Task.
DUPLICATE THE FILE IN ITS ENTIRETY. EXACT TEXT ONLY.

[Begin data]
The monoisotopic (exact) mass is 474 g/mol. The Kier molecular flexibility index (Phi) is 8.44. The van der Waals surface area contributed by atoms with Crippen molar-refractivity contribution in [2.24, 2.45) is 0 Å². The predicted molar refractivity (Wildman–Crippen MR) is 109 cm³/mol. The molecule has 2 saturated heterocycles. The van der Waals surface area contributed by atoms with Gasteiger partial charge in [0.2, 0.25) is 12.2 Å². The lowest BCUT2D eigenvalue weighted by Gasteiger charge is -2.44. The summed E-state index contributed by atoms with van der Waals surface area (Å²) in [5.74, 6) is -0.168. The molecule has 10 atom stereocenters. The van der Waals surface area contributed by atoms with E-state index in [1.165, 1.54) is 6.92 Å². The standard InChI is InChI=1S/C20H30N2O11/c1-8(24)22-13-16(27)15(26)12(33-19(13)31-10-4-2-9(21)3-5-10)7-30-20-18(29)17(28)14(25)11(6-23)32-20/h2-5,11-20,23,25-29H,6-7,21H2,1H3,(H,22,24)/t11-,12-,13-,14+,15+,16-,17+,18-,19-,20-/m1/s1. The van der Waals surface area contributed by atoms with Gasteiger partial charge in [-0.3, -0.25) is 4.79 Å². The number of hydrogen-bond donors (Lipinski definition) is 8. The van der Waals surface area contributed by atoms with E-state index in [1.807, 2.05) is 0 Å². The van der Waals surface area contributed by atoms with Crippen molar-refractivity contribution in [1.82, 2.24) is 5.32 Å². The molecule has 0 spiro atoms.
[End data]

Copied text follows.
The monoisotopic (exact) mass is 474 g/mol. The Kier molecular flexibility index (Phi) is 8.44. The van der Waals surface area contributed by atoms with Crippen molar-refractivity contribution in [2.24, 2.45) is 0 Å². The predicted molar refractivity (Wildman–Crippen MR) is 109 cm³/mol. The molecule has 2 saturated heterocycles. The van der Waals surface area contributed by atoms with Gasteiger partial charge in [0.2, 0.25) is 12.2 Å². The lowest BCUT2D eigenvalue weighted by Gasteiger charge is -2.44. The summed E-state index contributed by atoms with van der Waals surface area (Å²) in [5.74, 6) is -0.168. The molecule has 10 atom stereocenters. The van der Waals surface area contributed by atoms with E-state index in [1.165, 1.54) is 6.92 Å². The standard InChI is InChI=1S/C20H30N2O11/c1-8(24)22-13-16(27)15(26)12(33-19(13)31-10-4-2-9(21)3-5-10)7-30-20-18(29)17(28)14(25)11(6-23)32-20/h2-5,11-20,23,25-29H,6-7,21H2,1H3,(H,22,24)/t11-,12-,13-,14+,15+,16-,17+,18-,19-,20-/m1/s1. The van der Waals surface area contributed by atoms with Gasteiger partial charge in [-0.3, -0.25) is 4.79 Å². The number of hydrogen-bond donors (Lipinski definition) is 8. The van der Waals surface area contributed by atoms with E-state index in [1.807, 2.05) is 0 Å². The van der Waals surface area contributed by atoms with Crippen molar-refractivity contribution in [1.82, 2.24) is 5.32 Å². The molecule has 0 spiro atoms.